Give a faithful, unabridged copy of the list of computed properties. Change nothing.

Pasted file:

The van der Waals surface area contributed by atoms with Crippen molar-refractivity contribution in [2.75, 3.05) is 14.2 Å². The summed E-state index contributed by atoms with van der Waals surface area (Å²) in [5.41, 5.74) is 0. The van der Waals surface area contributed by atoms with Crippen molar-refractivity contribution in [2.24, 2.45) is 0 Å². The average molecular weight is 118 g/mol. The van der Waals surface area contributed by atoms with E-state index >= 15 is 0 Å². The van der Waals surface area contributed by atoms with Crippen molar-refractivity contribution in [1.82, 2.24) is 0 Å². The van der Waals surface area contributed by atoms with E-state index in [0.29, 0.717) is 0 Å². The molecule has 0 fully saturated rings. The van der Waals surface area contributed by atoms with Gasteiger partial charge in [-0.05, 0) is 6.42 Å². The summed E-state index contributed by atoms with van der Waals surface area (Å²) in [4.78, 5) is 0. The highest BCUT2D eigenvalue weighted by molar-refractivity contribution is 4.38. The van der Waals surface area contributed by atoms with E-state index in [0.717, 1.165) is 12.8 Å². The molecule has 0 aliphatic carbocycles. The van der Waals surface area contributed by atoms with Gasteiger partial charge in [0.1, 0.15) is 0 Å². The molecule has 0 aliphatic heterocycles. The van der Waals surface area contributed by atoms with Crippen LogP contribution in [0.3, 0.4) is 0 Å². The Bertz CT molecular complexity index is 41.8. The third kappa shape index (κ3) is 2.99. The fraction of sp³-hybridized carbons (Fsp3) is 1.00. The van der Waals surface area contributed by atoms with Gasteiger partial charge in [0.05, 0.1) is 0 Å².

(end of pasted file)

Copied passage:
The van der Waals surface area contributed by atoms with Crippen molar-refractivity contribution in [2.75, 3.05) is 14.2 Å². The summed E-state index contributed by atoms with van der Waals surface area (Å²) in [5.41, 5.74) is 0. The van der Waals surface area contributed by atoms with Crippen molar-refractivity contribution in [2.24, 2.45) is 0 Å². The average molecular weight is 118 g/mol. The van der Waals surface area contributed by atoms with E-state index >= 15 is 0 Å². The van der Waals surface area contributed by atoms with Crippen molar-refractivity contribution in [1.82, 2.24) is 0 Å². The van der Waals surface area contributed by atoms with E-state index in [0.29, 0.717) is 0 Å². The molecule has 0 fully saturated rings. The van der Waals surface area contributed by atoms with Gasteiger partial charge in [-0.05, 0) is 6.42 Å². The summed E-state index contributed by atoms with van der Waals surface area (Å²) in [4.78, 5) is 0. The highest BCUT2D eigenvalue weighted by molar-refractivity contribution is 4.38. The van der Waals surface area contributed by atoms with E-state index in [0.717, 1.165) is 12.8 Å². The molecule has 0 aliphatic carbocycles. The van der Waals surface area contributed by atoms with Gasteiger partial charge in [0.1, 0.15) is 0 Å². The molecule has 0 aliphatic heterocycles. The van der Waals surface area contributed by atoms with Crippen LogP contribution in [0.3, 0.4) is 0 Å². The Bertz CT molecular complexity index is 41.8. The third kappa shape index (κ3) is 2.99. The fraction of sp³-hybridized carbons (Fsp3) is 1.00. The van der Waals surface area contributed by atoms with Gasteiger partial charge in [0.05, 0.1) is 0 Å².